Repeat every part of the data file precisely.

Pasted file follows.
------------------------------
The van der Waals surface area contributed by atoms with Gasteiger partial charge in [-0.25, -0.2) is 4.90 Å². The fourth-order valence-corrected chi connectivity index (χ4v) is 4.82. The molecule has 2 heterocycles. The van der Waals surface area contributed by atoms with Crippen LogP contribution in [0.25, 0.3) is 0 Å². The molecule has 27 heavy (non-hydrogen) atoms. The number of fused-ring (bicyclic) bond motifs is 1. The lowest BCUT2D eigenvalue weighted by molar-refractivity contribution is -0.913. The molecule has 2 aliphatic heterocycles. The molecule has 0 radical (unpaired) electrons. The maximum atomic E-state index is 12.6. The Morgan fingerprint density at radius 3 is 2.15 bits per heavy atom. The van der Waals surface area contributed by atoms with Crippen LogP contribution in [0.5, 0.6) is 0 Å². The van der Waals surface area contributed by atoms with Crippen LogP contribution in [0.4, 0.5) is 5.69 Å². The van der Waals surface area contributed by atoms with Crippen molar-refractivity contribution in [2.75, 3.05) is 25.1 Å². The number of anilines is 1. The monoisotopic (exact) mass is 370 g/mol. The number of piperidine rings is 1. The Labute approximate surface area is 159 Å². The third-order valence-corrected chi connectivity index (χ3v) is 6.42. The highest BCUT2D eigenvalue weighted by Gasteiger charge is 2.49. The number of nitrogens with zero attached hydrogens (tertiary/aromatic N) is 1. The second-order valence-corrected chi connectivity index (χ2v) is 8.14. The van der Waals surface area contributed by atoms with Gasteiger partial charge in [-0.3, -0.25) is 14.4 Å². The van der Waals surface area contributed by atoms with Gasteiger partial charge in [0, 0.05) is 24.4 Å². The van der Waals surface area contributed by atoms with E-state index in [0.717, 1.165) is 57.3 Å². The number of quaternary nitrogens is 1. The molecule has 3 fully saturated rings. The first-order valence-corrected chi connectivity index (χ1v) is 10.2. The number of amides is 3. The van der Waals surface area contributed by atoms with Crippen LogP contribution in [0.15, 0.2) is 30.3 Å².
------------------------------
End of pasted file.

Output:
The van der Waals surface area contributed by atoms with Gasteiger partial charge in [-0.25, -0.2) is 4.90 Å². The fourth-order valence-corrected chi connectivity index (χ4v) is 4.82. The molecule has 2 heterocycles. The van der Waals surface area contributed by atoms with Crippen LogP contribution in [0.25, 0.3) is 0 Å². The molecule has 27 heavy (non-hydrogen) atoms. The number of fused-ring (bicyclic) bond motifs is 1. The lowest BCUT2D eigenvalue weighted by molar-refractivity contribution is -0.913. The molecule has 2 aliphatic heterocycles. The molecule has 0 radical (unpaired) electrons. The maximum atomic E-state index is 12.6. The Morgan fingerprint density at radius 3 is 2.15 bits per heavy atom. The van der Waals surface area contributed by atoms with Crippen LogP contribution in [0.5, 0.6) is 0 Å². The van der Waals surface area contributed by atoms with Crippen LogP contribution in [0.4, 0.5) is 5.69 Å². The van der Waals surface area contributed by atoms with Crippen molar-refractivity contribution in [2.75, 3.05) is 25.1 Å². The number of anilines is 1. The monoisotopic (exact) mass is 370 g/mol. The number of piperidine rings is 1. The Labute approximate surface area is 159 Å². The third-order valence-corrected chi connectivity index (χ3v) is 6.42. The highest BCUT2D eigenvalue weighted by Gasteiger charge is 2.49. The number of nitrogens with zero attached hydrogens (tertiary/aromatic N) is 1. The second-order valence-corrected chi connectivity index (χ2v) is 8.14. The van der Waals surface area contributed by atoms with Gasteiger partial charge in [-0.3, -0.25) is 14.4 Å². The van der Waals surface area contributed by atoms with Gasteiger partial charge in [0, 0.05) is 24.4 Å². The van der Waals surface area contributed by atoms with E-state index in [0.717, 1.165) is 57.3 Å². The number of quaternary nitrogens is 1. The molecule has 3 fully saturated rings. The first-order valence-corrected chi connectivity index (χ1v) is 10.2. The number of amides is 3. The van der Waals surface area contributed by atoms with Crippen LogP contribution in [0.15, 0.2) is 30.3 Å².